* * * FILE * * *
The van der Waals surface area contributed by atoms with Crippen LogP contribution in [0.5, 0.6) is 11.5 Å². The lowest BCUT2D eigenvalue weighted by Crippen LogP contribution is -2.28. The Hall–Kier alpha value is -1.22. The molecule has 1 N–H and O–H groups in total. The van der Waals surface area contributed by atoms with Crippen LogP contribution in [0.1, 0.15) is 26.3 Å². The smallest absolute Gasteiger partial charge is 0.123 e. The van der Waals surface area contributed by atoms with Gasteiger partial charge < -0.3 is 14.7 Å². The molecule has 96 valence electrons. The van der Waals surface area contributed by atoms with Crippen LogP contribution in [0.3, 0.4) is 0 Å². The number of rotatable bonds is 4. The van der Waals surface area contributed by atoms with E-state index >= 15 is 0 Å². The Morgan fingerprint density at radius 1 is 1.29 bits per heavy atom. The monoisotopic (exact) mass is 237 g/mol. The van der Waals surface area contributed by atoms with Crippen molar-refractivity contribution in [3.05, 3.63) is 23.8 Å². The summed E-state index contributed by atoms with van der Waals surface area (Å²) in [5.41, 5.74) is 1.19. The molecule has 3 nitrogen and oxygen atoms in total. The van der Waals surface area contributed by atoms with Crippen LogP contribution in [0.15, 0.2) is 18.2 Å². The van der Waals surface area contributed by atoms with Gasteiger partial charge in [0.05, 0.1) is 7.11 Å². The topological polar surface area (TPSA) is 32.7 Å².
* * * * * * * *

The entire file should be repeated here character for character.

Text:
The van der Waals surface area contributed by atoms with Crippen LogP contribution in [0.5, 0.6) is 11.5 Å². The lowest BCUT2D eigenvalue weighted by Crippen LogP contribution is -2.28. The Hall–Kier alpha value is -1.22. The molecule has 1 N–H and O–H groups in total. The van der Waals surface area contributed by atoms with Crippen LogP contribution in [0.1, 0.15) is 26.3 Å². The smallest absolute Gasteiger partial charge is 0.123 e. The van der Waals surface area contributed by atoms with Gasteiger partial charge < -0.3 is 14.7 Å². The molecule has 96 valence electrons. The van der Waals surface area contributed by atoms with Crippen LogP contribution in [0.3, 0.4) is 0 Å². The number of rotatable bonds is 4. The van der Waals surface area contributed by atoms with E-state index >= 15 is 0 Å². The Morgan fingerprint density at radius 1 is 1.29 bits per heavy atom. The monoisotopic (exact) mass is 237 g/mol. The van der Waals surface area contributed by atoms with Crippen molar-refractivity contribution in [3.05, 3.63) is 23.8 Å². The summed E-state index contributed by atoms with van der Waals surface area (Å²) in [5.41, 5.74) is 1.19. The molecule has 3 nitrogen and oxygen atoms in total. The van der Waals surface area contributed by atoms with Crippen LogP contribution in [0.15, 0.2) is 18.2 Å². The van der Waals surface area contributed by atoms with Gasteiger partial charge in [0.05, 0.1) is 7.11 Å². The topological polar surface area (TPSA) is 32.7 Å².